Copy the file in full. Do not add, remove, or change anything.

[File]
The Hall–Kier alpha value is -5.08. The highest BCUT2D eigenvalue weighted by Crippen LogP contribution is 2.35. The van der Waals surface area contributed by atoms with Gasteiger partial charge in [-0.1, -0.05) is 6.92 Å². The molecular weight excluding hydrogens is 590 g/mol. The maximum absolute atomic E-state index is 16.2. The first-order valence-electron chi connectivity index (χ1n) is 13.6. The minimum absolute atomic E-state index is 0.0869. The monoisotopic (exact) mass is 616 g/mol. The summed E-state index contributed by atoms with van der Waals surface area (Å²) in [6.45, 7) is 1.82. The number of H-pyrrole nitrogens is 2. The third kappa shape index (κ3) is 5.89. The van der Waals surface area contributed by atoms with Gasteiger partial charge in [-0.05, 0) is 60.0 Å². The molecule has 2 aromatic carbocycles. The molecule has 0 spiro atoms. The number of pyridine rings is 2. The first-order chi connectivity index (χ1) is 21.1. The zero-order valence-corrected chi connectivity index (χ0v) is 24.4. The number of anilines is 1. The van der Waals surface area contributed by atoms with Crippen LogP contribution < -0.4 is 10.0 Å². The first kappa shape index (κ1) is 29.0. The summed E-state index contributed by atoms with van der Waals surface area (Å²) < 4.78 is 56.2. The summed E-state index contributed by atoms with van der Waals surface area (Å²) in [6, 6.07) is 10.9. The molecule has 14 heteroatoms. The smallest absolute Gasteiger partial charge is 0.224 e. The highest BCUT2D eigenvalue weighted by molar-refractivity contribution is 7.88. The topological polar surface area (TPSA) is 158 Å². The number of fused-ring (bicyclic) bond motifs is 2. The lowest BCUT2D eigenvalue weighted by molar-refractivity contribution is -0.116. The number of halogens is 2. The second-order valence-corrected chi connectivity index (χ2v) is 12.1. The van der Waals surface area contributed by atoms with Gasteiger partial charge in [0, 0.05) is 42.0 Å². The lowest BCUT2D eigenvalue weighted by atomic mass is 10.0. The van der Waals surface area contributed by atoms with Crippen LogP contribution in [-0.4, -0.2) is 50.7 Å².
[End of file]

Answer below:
The Hall–Kier alpha value is -5.08. The highest BCUT2D eigenvalue weighted by Crippen LogP contribution is 2.35. The van der Waals surface area contributed by atoms with Gasteiger partial charge in [-0.1, -0.05) is 6.92 Å². The molecular weight excluding hydrogens is 590 g/mol. The maximum absolute atomic E-state index is 16.2. The first-order valence-electron chi connectivity index (χ1n) is 13.6. The minimum absolute atomic E-state index is 0.0869. The monoisotopic (exact) mass is 616 g/mol. The summed E-state index contributed by atoms with van der Waals surface area (Å²) in [6.45, 7) is 1.82. The number of H-pyrrole nitrogens is 2. The third kappa shape index (κ3) is 5.89. The van der Waals surface area contributed by atoms with Gasteiger partial charge in [-0.05, 0) is 60.0 Å². The molecule has 2 aromatic carbocycles. The molecule has 0 spiro atoms. The number of pyridine rings is 2. The first-order chi connectivity index (χ1) is 21.1. The zero-order valence-corrected chi connectivity index (χ0v) is 24.4. The number of anilines is 1. The van der Waals surface area contributed by atoms with Crippen LogP contribution < -0.4 is 10.0 Å². The first kappa shape index (κ1) is 29.0. The summed E-state index contributed by atoms with van der Waals surface area (Å²) < 4.78 is 56.2. The summed E-state index contributed by atoms with van der Waals surface area (Å²) in [6, 6.07) is 10.9. The molecule has 14 heteroatoms. The smallest absolute Gasteiger partial charge is 0.224 e. The highest BCUT2D eigenvalue weighted by molar-refractivity contribution is 7.88. The topological polar surface area (TPSA) is 158 Å². The number of fused-ring (bicyclic) bond motifs is 2. The lowest BCUT2D eigenvalue weighted by molar-refractivity contribution is -0.116. The number of halogens is 2. The second-order valence-corrected chi connectivity index (χ2v) is 12.1. The van der Waals surface area contributed by atoms with Gasteiger partial charge in [0, 0.05) is 42.0 Å². The lowest BCUT2D eigenvalue weighted by atomic mass is 10.0. The van der Waals surface area contributed by atoms with Crippen LogP contribution in [-0.4, -0.2) is 50.7 Å².